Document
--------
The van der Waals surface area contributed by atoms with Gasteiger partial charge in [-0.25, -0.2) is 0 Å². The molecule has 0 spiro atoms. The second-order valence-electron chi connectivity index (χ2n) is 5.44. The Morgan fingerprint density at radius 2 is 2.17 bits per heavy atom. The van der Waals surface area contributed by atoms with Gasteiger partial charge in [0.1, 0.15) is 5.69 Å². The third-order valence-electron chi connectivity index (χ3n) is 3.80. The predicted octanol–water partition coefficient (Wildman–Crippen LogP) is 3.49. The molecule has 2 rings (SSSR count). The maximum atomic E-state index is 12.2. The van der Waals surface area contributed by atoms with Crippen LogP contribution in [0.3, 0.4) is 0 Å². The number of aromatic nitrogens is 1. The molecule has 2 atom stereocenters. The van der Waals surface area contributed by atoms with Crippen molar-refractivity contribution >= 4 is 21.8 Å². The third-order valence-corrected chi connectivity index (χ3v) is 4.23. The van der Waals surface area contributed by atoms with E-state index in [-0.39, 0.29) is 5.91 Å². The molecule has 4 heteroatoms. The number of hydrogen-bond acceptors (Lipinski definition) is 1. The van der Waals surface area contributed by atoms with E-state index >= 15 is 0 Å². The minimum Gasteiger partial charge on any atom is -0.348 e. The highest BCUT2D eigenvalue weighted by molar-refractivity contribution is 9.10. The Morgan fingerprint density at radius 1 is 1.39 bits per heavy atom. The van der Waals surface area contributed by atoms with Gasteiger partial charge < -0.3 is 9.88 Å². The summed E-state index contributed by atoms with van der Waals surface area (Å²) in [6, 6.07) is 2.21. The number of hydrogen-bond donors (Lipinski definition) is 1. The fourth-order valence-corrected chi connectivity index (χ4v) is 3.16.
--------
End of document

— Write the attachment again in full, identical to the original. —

The van der Waals surface area contributed by atoms with Gasteiger partial charge in [-0.25, -0.2) is 0 Å². The molecule has 0 spiro atoms. The second-order valence-electron chi connectivity index (χ2n) is 5.44. The Morgan fingerprint density at radius 2 is 2.17 bits per heavy atom. The van der Waals surface area contributed by atoms with Gasteiger partial charge in [0.1, 0.15) is 5.69 Å². The third-order valence-electron chi connectivity index (χ3n) is 3.80. The predicted octanol–water partition coefficient (Wildman–Crippen LogP) is 3.49. The molecule has 2 rings (SSSR count). The maximum atomic E-state index is 12.2. The van der Waals surface area contributed by atoms with Crippen LogP contribution in [0.3, 0.4) is 0 Å². The number of aromatic nitrogens is 1. The molecule has 2 atom stereocenters. The van der Waals surface area contributed by atoms with Crippen molar-refractivity contribution >= 4 is 21.8 Å². The third-order valence-corrected chi connectivity index (χ3v) is 4.23. The van der Waals surface area contributed by atoms with E-state index in [-0.39, 0.29) is 5.91 Å². The molecule has 4 heteroatoms. The number of hydrogen-bond acceptors (Lipinski definition) is 1. The van der Waals surface area contributed by atoms with E-state index >= 15 is 0 Å². The minimum Gasteiger partial charge on any atom is -0.348 e. The highest BCUT2D eigenvalue weighted by molar-refractivity contribution is 9.10. The Morgan fingerprint density at radius 1 is 1.39 bits per heavy atom. The van der Waals surface area contributed by atoms with Gasteiger partial charge < -0.3 is 9.88 Å². The summed E-state index contributed by atoms with van der Waals surface area (Å²) in [6, 6.07) is 2.21. The number of hydrogen-bond donors (Lipinski definition) is 1. The fourth-order valence-corrected chi connectivity index (χ4v) is 3.16.